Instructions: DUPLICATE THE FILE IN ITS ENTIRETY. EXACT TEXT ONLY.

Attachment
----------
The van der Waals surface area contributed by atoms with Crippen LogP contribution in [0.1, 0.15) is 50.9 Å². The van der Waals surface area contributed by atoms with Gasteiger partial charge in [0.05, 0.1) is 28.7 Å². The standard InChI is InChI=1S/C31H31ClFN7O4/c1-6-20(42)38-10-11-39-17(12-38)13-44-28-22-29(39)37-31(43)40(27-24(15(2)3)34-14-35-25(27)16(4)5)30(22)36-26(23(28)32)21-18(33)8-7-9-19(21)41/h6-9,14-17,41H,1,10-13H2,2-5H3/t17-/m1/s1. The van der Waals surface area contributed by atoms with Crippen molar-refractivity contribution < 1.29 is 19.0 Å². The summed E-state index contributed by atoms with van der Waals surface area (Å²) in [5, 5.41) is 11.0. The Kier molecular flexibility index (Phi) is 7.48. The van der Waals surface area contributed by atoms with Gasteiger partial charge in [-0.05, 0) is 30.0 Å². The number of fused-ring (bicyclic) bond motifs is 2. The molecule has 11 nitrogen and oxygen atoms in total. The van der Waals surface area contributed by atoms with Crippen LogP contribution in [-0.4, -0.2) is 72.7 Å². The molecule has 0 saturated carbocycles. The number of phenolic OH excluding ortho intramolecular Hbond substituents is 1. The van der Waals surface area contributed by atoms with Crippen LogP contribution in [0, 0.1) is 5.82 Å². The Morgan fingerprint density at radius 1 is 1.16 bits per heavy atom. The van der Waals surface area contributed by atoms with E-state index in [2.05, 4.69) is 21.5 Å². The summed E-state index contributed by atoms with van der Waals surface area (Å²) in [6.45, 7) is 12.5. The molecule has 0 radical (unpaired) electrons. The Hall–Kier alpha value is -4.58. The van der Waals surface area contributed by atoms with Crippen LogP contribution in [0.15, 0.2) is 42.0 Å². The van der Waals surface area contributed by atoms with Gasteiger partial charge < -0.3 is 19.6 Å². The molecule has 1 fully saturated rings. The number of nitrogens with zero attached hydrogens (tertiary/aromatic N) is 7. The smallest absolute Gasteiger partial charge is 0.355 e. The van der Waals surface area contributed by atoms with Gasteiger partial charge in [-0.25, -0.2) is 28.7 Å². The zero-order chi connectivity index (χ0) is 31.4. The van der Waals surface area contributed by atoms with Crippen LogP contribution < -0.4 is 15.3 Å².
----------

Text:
The van der Waals surface area contributed by atoms with Crippen LogP contribution in [0.1, 0.15) is 50.9 Å². The van der Waals surface area contributed by atoms with Gasteiger partial charge in [0.05, 0.1) is 28.7 Å². The standard InChI is InChI=1S/C31H31ClFN7O4/c1-6-20(42)38-10-11-39-17(12-38)13-44-28-22-29(39)37-31(43)40(27-24(15(2)3)34-14-35-25(27)16(4)5)30(22)36-26(23(28)32)21-18(33)8-7-9-19(21)41/h6-9,14-17,41H,1,10-13H2,2-5H3/t17-/m1/s1. The van der Waals surface area contributed by atoms with Crippen molar-refractivity contribution < 1.29 is 19.0 Å². The summed E-state index contributed by atoms with van der Waals surface area (Å²) in [5, 5.41) is 11.0. The Kier molecular flexibility index (Phi) is 7.48. The van der Waals surface area contributed by atoms with Gasteiger partial charge in [-0.05, 0) is 30.0 Å². The number of fused-ring (bicyclic) bond motifs is 2. The molecule has 11 nitrogen and oxygen atoms in total. The van der Waals surface area contributed by atoms with Crippen LogP contribution in [-0.4, -0.2) is 72.7 Å². The molecule has 0 saturated carbocycles. The number of phenolic OH excluding ortho intramolecular Hbond substituents is 1. The van der Waals surface area contributed by atoms with Crippen LogP contribution in [0, 0.1) is 5.82 Å². The Morgan fingerprint density at radius 1 is 1.16 bits per heavy atom. The van der Waals surface area contributed by atoms with E-state index in [2.05, 4.69) is 21.5 Å². The summed E-state index contributed by atoms with van der Waals surface area (Å²) in [6.45, 7) is 12.5. The molecule has 0 radical (unpaired) electrons. The Hall–Kier alpha value is -4.58. The van der Waals surface area contributed by atoms with Crippen LogP contribution in [0.15, 0.2) is 42.0 Å². The van der Waals surface area contributed by atoms with Gasteiger partial charge < -0.3 is 19.6 Å². The molecule has 1 fully saturated rings. The number of nitrogens with zero attached hydrogens (tertiary/aromatic N) is 7. The smallest absolute Gasteiger partial charge is 0.355 e. The van der Waals surface area contributed by atoms with Gasteiger partial charge in [-0.25, -0.2) is 28.7 Å². The zero-order chi connectivity index (χ0) is 31.4. The van der Waals surface area contributed by atoms with Crippen LogP contribution < -0.4 is 15.3 Å².